Bogaletch Gebre cofounded KMG, an organization that’s credited with virtually eliminating female genital mutilation in southern Ethiopia
Article about the Global path of cotton in the Saturday supplement of the biggest Slovenian daily Delo
In some cultures, the death of a husband has meant exile, vulnerability, and abuse. But bereaved women are beginning to fight back.
Brought to informal settlements among coal piles and coal-fired power stations by the possibility of employment, residents in Mpumalanga face the constant complications surrounding relocation.
Ben Freeth's family farm was Zimbabwe's biggest mango producer until Robert Mugabe's 'war vets' seized it in 2009. Now, as millions of Zimbabweans survive on foreign food aid, it produces nothing.
A new de-radicalization program provides a window into Sudan's efforts to fight extremism, while maintaining legitimacy with its Islamist base.
Pulitzer Center launches its newest e-book: To End Aids featuring stories, photographs and video by our grantees. Also included: a timeline, interactive maps, a glossary, and resources.
Global warming is heating things up, causing all sorts of problems — including for coffee growers. In northern Tanzania, growers are finding weather conditions increasingly unsuitable.
Journalists Malia Politzer and Emily Kassie discuss their project in the HuffingtonPost Highline, “The 21st Century Gold Rush: How the refugee crisis is changing the world economy."
Open Society Foundations instagram takeover with the Global supply chain of cotton industry project
Eight years after Robert Mugabe's war veterans seized his family's farm, Ben Freeth returns to find it desolate and abandoned.
Attitudes toward female genital mutilation are slowly changing in Ethiopia.
Marco Vernaschi has been named a finalist for the International Center of Photography's Infinity Award in Photojournalism for his 2009 work on cocaine trafficking in West Africa. He was nominated by Karen Irvine of the Museum of Contemporary Photography in Chicago.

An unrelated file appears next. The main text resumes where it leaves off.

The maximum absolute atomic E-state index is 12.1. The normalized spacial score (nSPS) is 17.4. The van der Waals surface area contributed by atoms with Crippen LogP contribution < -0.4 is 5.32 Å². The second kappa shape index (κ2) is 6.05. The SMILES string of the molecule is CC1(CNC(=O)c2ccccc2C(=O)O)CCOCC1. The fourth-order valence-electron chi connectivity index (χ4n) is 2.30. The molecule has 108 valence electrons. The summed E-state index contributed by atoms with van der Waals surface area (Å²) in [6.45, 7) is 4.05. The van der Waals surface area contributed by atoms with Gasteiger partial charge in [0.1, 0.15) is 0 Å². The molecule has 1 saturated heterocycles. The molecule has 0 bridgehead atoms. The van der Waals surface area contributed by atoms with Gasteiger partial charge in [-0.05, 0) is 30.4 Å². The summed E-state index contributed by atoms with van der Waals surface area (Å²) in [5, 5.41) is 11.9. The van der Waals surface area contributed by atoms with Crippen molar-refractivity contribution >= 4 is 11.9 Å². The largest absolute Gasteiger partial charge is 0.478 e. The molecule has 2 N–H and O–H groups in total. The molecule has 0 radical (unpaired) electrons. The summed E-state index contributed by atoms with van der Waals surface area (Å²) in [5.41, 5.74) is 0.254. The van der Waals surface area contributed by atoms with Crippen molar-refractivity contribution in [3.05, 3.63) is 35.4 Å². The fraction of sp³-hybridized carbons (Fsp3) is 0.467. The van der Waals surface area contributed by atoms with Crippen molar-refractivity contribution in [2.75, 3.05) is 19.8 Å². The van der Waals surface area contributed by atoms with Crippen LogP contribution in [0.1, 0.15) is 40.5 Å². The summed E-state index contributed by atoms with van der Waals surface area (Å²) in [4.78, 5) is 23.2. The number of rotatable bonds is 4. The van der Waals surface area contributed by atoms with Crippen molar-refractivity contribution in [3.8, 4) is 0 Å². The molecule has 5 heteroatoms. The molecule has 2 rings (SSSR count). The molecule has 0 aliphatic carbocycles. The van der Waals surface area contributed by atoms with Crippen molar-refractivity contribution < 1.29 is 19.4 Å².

The ICP's Infinity Awards were inaugurated in 1984 to bring public attention to outstanding achievements in photography by honoring individuals with distinguished careers in the field and by identifying future luminaries. The program is well known as the most prestigious photographic awards ceremony in the world!
The New York Times today covered East Africa's biggest new development: Plans are underway for construction of what will become the region's largest port in Lamu, Kenya. Promising swift growth for Lamu, a U.N. World Heritage site possessing rare traditional Swahili charm, the port will likely jump-start lagging regional economic development. But the boost may come at steep costs to environmental and cultural preservation.
In a column for the Des Moines Register, editor Carolyn Washburn commented on support from outside journalism organizations for staff projects, including the Pulitzer Center's support for Phil Brasher's project, "Can biotechnology save Africa?"
Pulitzer Center supported journalist Marco Vernaschi has been awarded the top prize in the lens culture International Exposure Awards for his in-depth examination of illegal activity inside Guinea Bissau. Vernaschi's portfolio was selected among more than 6,000 submissions from photographers in 48 countries.
Pulitzer Center grantee Mary Wiltenburg talks about her work for Christian Science Monitor on “Little Bill Clinton,” a refugee displaced by the conflicts in Congo and Rwanda, currently living in Atlanta, Georgia.
Pulitzer-supported photojournalist Marco Vernaschi was among 10 finalists selected at the Ojo de Pez Award for Human Values, a major international photography competition, for his in-depth examination of the illegal activity within Guinea Bissau, "West Africa's New Achilles' Heel." He and his fellow finalists were chosen from 620 entries.
Michael Kavanagh is a winner of the Radio-Television News Director's Association Edward R. Murrow Awards. Michael's recognition comes in the Radio Network/Syndication Service Writing category for a World Vision Report broadcast that is part of his Pulitzer Center project, The Roots of Ethnic Conflict in Eastern DRC.
Michael Kavanagh's "A Call to Rebels," which aired on NPR's On the Media and is part of his The Roots of Ethnic Conflict in Eastern DRC reporting project, is a finalist in the New York Festivals Radio Programming and Promotion Awards. The recognition comes in the Best Special Report category.
For 52 years the New York Festivals Radio Programming and Promotions Awards has recognized The World's Best Work in radio broadcasting.
Jon Sawyer, Pulitzer Center